Elijah Cummings was one of the most powerful, beautiful & compelling voices in American politics. The power and the beauty came from his authenticity, his conviction, the sincerity with which he held his beliefs. We rarely agreed on political matters. We never had a cross word outside of a committee room. He had a unique ability to separate the personal from the work. The story of Elijah's life would benefit everyone, regardless of political ideation. The obstacles, barriers, and roadblocks he overcame, the external and sometimes internal doubt that whispered in the ear of a young Elijah Cummings. He beat it all. He beat the odds. He beat the low expectations of that former school employee who told Elijah to abandon the dream of being a lawyer, that he would never become a lawyer, to settle for a job with his hands and not his mind. Elijah loved telling that story because that school employee wound up being Elijah's first client as a lawyer. We live in an age where we see people on television a couple of times and we think we know them and what they are about. It is true Elijah was a proud progressive with a booming, melodious voice who found himself in the middle of most major political stories over the past decade. It is inescapable that be part of his legacy. But his legacy also includes the path he took to become one of the most powerful political figures of his time. It is a path filled with pain, prejudice, obstacles and doubt that he refused to let stop him. His legacy is perseverance. His legacy is fighting through the pain. His legacy is making sure there were fewer obstacles for the next Elijah Cummings. His legacy to me, above all else, was his faith. A faith in God that is being rewarded today with no more fights, no more battles, and no more pain.

Crafty_Dog

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Re: Rest in Peace RIP R.I.P.
« Reply #104 on: October 19, 2019, 07:27:49 AM »
I shouldn't laugh , , ,

Crafty_Dog

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Paul Volcker
« Reply #105 on: December 10, 2019, 10:04:45 AM »
Paul Volcker Was Inflation’s Worst Enemy
As Fed chairman, he shored up the dollar and set the stage for decades of economic growth.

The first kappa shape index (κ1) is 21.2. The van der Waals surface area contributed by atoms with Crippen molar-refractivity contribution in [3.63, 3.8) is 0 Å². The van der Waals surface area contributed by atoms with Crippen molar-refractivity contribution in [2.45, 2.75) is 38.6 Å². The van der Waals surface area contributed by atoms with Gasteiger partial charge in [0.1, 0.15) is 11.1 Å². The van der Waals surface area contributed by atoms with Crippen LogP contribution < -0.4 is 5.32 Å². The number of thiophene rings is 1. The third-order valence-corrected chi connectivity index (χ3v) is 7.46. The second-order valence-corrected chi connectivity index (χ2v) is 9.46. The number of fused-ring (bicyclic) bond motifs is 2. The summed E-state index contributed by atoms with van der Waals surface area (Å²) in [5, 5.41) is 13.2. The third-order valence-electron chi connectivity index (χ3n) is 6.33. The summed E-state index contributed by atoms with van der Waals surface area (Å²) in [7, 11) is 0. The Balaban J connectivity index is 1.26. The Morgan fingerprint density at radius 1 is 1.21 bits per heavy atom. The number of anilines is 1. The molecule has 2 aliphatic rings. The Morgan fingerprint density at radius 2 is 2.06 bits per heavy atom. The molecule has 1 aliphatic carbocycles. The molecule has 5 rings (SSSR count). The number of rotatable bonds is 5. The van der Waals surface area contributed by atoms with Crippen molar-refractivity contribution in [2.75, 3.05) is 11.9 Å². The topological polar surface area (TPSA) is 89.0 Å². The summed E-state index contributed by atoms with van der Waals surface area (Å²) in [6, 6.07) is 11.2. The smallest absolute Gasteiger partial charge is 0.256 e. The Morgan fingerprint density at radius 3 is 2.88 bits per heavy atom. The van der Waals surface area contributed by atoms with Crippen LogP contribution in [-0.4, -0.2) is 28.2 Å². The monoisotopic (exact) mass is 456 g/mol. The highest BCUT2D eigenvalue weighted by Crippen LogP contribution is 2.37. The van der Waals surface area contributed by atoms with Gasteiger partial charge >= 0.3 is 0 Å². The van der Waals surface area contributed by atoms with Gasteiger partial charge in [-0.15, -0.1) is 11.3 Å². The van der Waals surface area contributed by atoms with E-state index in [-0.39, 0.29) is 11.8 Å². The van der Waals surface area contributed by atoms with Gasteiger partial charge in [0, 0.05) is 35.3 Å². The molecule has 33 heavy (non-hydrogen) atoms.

By John B. Taylor
Dec. 9, 2019 7:26 pm ET

Paul Volcker with President Reagan in the Oval Office, July 26, 1981. PHOTO: APPLEWHITE/ASSOCIATED PRESS
Paul Volcker, who changed the course of economic history dramatically for the better, died Sunday at 92. He was appointed chairman of the Federal Reserve Board in 1979 by Jimmy Carter and was reappointed in 1983 by Ronald Reagan. But his influence on policy wasn’t limited to his chairmanship of the Fed. In a public career spanning seven decades, he served the Nixon administration as undersecretary of the Treasury for international monetary affairs and advised President Obama during the aftermath of the 2008 financial crisis.

With his 6-foot-7 frame, his big cigar and his candid assessments, Volcker was one of the most colorful characters in American government during the latter half of the 20th century. Graduating summa cum laude from Princeton in 1949, he learned early on how to get things done—very big things—and get them done he did.

Volcker was at the August 1971 Camp David meeting where President Nixon decided to impose wage and price controls and abandon the international monetary system by closing the gold window. Soon after that meeting, Treasury Secretary George Shultz assigned Volcker to work out a strategy to fix what had been done to the monetary system. Milton Friedman’s ideas about flexible exchange rates were to be part of the plan: Countries would allow the value of their exchange rates to depreciate when they had a trade deficit and let their exchange rates rise when they had a surplus. The U.S. had an economic strategy, but Volcker implemented it by making other countries think it was their idea.